**E**is a rank 8 root system containing 240 root vectors spanning_{8}root system**R**^{8}. It isirreducible in the sense that it cannot be built from root systems of smaller rank. Each of the root vectors in E_{8}have equal length. It is convenient for many purposes to normalize them to have length √2.**Construction**In the so-called "even coordinate system" E

_{8}is given as the set of all vectors in**R**^{8}with length squared equal to 2 such that coordinates are either allinteger s or allhalf-integer s and the sum of the coordinates is even.Explicitly, there are 112 roots with integer entries obtained from:$(pm\; 1,pm\; 1,0,0,0,0,0,0),$by taking an arbitrary combination of signs and an arbitrary

permutation of coordinates, and 128 roots with half-integer entries obtained from:$left(pm\; frac12,pm\; frac12,pm\; frac12,pm\; frac12,pm\; frac12,pm\; frac12,pm\; frac12,pm\; frac12\; ight)\; ,$by taking an even number of minus signs (or, equivalently, requiring that the sum of all the eight coordinates be even). There are 240 roots in all.The 112 roots with integer entries form a D

_{8}root system. The E_{8}root system also contains a copy of A_{8}(which has 72 roots) as well as E_{6}and E_{7}(in fact, the latter two are usually "defined" as subsets of E_{8}).In the "odd coordinate system" E

_{8}is given by taking the roots in the even coordinate system and changing the sign of any one coordinate. The roots with integer entries are the same while those with half-integer entries have an odd number of minus signs rather than an even number.**imple roots**A set of

simple root s for a root system Φ is a set of roots that form a basis for the Euclidean space spanned by Φ with the special property that each root has components with respect to this basis that are either all nonnegative or all nonpositive.One choice of simple roots for E

_{8}(by no means unique) is given by the rows of the following matrix::$left\; [egin\{smallmatrix\}frac\{1\}\{2\}-frac\{1\}\{2\}-frac\{1\}\{2\}-frac\{1\}\{2\}-frac\{1\}\{2\}-frac\{1\}\{2\}-frac\{1\}\{2\}frac\{1\}\{2\}\backslash -11000000\; \backslash 0-1100000\; \backslash 00-110000\; \backslash 000-11000\; \backslash 0000-1100\; \backslash 00000-110\; \backslash 11000000\; \backslash end\{smallmatrix\}\; ight\; ]\; .$**Dynkin diagram**The

Dynkin diagram for E_{8}is given by:This diagram gives a concise visual summary of the root structure. Each node of this diagram represents a simple root. A line joining two simple roots indicates that they are at an angle of 120° to each other. Two simple roots which are not joined by a line areorthogonal .**Cartan matrix**The

Cartan matrix of a rank "r" root system is an "r" × "r" matrix whose entries are derived from the simple roots. Specifically, the entries of the Cartan matrix are given by:$A\_\{ij\}\; =\; 2frac\{(alpha\_i,alpha\_j)\}\{(alpha\_i,alpha\_i)\}$where (-,-) is the Euclideaninner product and "α"_{"i"}are the simple roots. The entries are independent of the choice of simple roots (up to ordering).The Cartan matrix for E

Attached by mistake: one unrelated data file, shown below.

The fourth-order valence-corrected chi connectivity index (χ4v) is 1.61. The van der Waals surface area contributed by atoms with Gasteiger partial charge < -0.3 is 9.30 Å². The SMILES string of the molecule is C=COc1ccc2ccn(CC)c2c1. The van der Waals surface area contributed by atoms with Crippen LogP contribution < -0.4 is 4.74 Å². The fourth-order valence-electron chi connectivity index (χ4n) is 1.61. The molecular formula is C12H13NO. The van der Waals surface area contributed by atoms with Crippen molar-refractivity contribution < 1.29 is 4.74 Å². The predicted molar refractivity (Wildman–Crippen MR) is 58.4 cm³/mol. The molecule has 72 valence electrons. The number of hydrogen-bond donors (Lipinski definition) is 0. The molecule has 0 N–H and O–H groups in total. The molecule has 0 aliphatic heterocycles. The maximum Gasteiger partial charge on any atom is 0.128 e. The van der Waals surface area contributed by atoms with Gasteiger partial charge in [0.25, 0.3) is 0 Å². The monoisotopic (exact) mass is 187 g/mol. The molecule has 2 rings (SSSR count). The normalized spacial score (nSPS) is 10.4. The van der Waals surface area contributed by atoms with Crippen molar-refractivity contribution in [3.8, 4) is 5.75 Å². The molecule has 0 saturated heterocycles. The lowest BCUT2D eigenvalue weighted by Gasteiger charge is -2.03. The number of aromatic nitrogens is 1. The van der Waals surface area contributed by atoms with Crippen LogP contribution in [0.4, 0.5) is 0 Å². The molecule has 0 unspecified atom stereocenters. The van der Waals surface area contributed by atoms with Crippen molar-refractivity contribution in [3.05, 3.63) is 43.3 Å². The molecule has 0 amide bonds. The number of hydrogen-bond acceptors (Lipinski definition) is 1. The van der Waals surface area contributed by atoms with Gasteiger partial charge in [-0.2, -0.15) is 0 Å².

_{8}is given by:$left\; [egin\{smallmatrix\}\; 2\; -1\; 0\; 0\; 0\; 0\; 0\; 0\; \backslash -1\; 2\; -1\; 0\; 0\; 0\; 0\; 0\; \backslash \; 0\; -1\; 2\; -1\; 0\; 0\; 0\; -1\; \backslash \; 0\; 0\; -1\; 2\; -1\; 0\; 0\; 0\; \backslash \; 0\; 0\; 0\; -1\; 2\; -1\; 0\; 0\; \backslash \; 0\; 0\; 0\; 0\; -1\; 2\; -1\; 0\; \backslash \; 0\; 0\; 0\; 0\; 0\; -1\; 2\; 0\; \backslash \; 0\; 0\; -1\; 0\; 0\; 0\; 0\; 2end\{smallmatrix\}\; ight\; ]\; .$Thedeterminant of this matrix is equal to 1.**E**_{8}root latticeThe integral span of the E

_{8}root system forms a lattice in**R**^{8}naturally called the**E**. This lattice is rather remarkable in that it is the only (nontrivial) even,_{8}root latticeunimodular lattice with rank less than 16.**imple subalgebras of E**_{8}The Lie algebra E8 contains as subalgebras all the

exceptional Lie algebra s as well as many other important Lie algebras in mathematics and physics. The height of the Lie algebra on the diagram approximately corresponds to the rank of the algebra. A line from an algebra down to a lower algebra indicates that the lower algebra is a subalgebra of the higher algebra. Some algebras are more obvious such as SU(n) is a subalgebra of O(2n) and some are less obvious especially the exceptional algebras G2, F4, E6, E7 and E8. Theorthogonal andunitary subalgebras are particularly important in physics as they are used to representspace-time andbosonic symmetries respectively. Some of the smaller algebras are equivalent e.g. O(3)~SU(2).**ubgroups**The smaller exceptional groups E

_{7}and E_{6}sit inside E_{8}. In the compact group, both (E_{7}×SU(2)) / (**Z**/2**Z**) and (E_{6}×SU(3)) / (**Z**/3**Z**) aremaximal subgroup s ofE_{8}.The 248-dimensional adjoint representation of E

_{8}may be considered in terms of itsrestricted representation to the first of these subgroups. It transforms under SU(2)×E_{7}as a sum oftensor product representation s, which may be labelled as a pair of dimensions as:$(3,1)\; +\; (1,133)\; +\; (2,56).\; ,!$(Since there is a quotient in the product, these notations may strictly be taken as indicating the infinitesimal (Lie algebra) representations.)Since the adjoint representation can be described by the roots together with the generators in the

Cartan subalgebra , we may see that decomposition by looking at these. In this description:* The (3,1) consists of the roots (0,0,0,0,0,0,1,−1), (0,0,0,0,0,0,−1,1) and the Cartan generator corresponding to the last dimension.